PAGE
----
Dhaka, Dec 31- Demand for 840 million of jute bags will be created in a year for packaging of selected agricultural and non-agricultural products if the ‘Mandatory Use of Jute Packaging Act, 2010’ can be enforced fully.
This will require 539,200 metric tons of raw jute in a year, equivalent to about 77 percent of the total production of the fibre, according to the findings of a study revealed at a workshop Saturday at BRAC Centre Inn in city’s Mohakhali.
The study titled ‘Jute and Bangladesh Economy: Study report on jute
mill machinery up-gradation for higher productivity’ was jointly
carried out by the Centre for Policy Dialogue (CPD) and Bangladesh
University of Engineering and Technology (BUET) in association with
Katalyst, a project of the Ministry of Commerce.
The selected agricultural products under the ‘Mandatory Use of Jute
Packaging Act, 2010’ are rice, wheat, pulses, oilseeds, potato and
sugar while the non-agricultural products referred to cement.
The study was based on the data collected from 10 selected jute mills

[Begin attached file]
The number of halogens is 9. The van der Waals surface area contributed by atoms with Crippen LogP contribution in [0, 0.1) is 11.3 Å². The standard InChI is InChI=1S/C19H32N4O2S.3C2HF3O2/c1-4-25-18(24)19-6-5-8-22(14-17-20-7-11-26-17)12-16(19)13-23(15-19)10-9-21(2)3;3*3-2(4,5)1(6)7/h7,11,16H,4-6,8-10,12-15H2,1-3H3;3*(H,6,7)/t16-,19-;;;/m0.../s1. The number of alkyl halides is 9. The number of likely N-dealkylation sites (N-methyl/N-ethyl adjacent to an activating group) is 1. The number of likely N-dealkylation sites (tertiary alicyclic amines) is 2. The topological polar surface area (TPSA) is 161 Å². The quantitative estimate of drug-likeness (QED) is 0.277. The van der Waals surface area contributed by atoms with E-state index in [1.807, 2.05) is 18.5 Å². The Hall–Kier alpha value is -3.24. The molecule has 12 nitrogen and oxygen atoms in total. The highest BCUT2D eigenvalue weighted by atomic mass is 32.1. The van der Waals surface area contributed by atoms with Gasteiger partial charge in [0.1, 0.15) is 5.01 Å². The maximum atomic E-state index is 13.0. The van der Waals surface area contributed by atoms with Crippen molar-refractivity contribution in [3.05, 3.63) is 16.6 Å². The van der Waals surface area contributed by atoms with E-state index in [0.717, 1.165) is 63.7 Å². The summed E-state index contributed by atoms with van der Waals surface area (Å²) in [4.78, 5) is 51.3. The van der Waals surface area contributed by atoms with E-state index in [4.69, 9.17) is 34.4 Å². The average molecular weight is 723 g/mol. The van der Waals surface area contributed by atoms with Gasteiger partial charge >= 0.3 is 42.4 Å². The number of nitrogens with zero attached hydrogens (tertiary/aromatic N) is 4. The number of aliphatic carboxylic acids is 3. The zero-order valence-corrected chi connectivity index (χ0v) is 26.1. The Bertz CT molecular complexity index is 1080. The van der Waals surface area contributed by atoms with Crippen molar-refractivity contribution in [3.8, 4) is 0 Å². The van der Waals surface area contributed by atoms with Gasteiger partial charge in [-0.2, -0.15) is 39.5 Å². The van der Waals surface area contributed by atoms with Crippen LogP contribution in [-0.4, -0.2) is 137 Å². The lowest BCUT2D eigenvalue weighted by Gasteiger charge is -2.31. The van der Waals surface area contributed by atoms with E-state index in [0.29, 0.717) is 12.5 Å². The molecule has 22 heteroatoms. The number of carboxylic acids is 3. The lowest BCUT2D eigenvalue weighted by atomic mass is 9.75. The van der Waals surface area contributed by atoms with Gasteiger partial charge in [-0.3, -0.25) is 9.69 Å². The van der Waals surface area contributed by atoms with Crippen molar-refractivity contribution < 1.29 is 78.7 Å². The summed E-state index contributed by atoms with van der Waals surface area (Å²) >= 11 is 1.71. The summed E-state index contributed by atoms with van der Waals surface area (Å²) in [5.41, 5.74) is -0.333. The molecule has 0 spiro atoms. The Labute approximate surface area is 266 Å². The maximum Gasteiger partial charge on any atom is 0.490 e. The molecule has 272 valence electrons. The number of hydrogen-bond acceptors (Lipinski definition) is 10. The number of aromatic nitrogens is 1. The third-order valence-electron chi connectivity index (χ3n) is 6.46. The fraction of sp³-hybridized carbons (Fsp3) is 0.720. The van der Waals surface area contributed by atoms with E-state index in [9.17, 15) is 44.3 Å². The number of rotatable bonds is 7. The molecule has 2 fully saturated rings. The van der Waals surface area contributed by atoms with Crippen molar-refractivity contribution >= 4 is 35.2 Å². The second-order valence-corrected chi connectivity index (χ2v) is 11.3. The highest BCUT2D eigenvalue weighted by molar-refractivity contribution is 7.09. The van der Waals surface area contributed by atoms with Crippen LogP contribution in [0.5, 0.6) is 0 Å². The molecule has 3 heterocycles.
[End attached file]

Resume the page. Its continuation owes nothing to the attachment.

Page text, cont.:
of both spinning and composite categories under the authority and
membership of Bangladesh Jute Mills Corporation (BJMC), Bangladesh
Jute Mills Association (BJMA), and Bangladesh Jute Spinners
CPD senior research fellow Dr. Khondaker Golam Moazzem presented the
economic part of the study findings while Dr. Nur Al Quddus of BUET
the technical part of the findings.
The study findings showed that there are ample scopes for raising
productivity in different kinds of operation of jute mills.
Proper balance of machines and workforce will result in significant
cost cuts which could be in nominal terms as high as Tk 537,000 in a
year for a mill.
Jute procurement during the harvest season could save up to 28
percent production cost (in nominal term) compared to post-harvest
season while the possible savings of electricity cost will be much
higher in case of public sector jute mills.
For private sector jute mills, the savings will range between Tk 34
lakh to Tk 63 lakh.
The findings also showed that productivity of the mills could be
increased by about 10 percent with proper production balancing,
proper maintenance practice, and scheduled overhauling of the old
The government should provide the jute mills with timely financing
and training facilities and educational programmes for employees as
well as other institutional support.
The survey also put forward a set of recommendations including
penetrating the market potentials at domestic and international
levels, finalise the action plan of the jute policy, improvement of
production process, improvement of knowledge-base regarding fibre
quality, building a strong base for research and development (R&D),
and investment for technology upgradation.